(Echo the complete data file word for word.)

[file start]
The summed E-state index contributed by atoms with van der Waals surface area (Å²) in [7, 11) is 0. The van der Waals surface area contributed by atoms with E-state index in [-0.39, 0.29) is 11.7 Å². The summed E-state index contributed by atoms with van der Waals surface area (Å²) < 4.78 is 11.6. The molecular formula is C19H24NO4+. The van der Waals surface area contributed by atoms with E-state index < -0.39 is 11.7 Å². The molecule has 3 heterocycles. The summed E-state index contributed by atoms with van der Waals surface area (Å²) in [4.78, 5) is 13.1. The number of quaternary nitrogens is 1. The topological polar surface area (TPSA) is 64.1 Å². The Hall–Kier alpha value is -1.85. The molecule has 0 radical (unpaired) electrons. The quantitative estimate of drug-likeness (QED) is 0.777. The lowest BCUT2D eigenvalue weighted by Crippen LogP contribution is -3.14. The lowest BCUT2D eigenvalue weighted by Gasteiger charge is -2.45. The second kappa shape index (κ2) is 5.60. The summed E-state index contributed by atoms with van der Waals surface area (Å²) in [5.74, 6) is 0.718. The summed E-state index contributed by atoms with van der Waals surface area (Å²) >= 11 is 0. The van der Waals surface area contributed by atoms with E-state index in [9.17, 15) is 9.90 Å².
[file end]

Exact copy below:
The summed E-state index contributed by atoms with van der Waals surface area (Å²) in [7, 11) is 0. The van der Waals surface area contributed by atoms with E-state index in [-0.39, 0.29) is 11.7 Å². The summed E-state index contributed by atoms with van der Waals surface area (Å²) < 4.78 is 11.6. The molecular formula is C19H24NO4+. The van der Waals surface area contributed by atoms with E-state index < -0.39 is 11.7 Å². The molecule has 3 heterocycles. The summed E-state index contributed by atoms with van der Waals surface area (Å²) in [4.78, 5) is 13.1. The number of quaternary nitrogens is 1. The topological polar surface area (TPSA) is 64.1 Å². The Hall–Kier alpha value is -1.85. The molecule has 0 radical (unpaired) electrons. The quantitative estimate of drug-likeness (QED) is 0.777. The lowest BCUT2D eigenvalue weighted by Crippen LogP contribution is -3.14. The lowest BCUT2D eigenvalue weighted by Gasteiger charge is -2.45. The second kappa shape index (κ2) is 5.60. The summed E-state index contributed by atoms with van der Waals surface area (Å²) in [5.74, 6) is 0.718. The summed E-state index contributed by atoms with van der Waals surface area (Å²) >= 11 is 0. The van der Waals surface area contributed by atoms with E-state index in [9.17, 15) is 9.90 Å².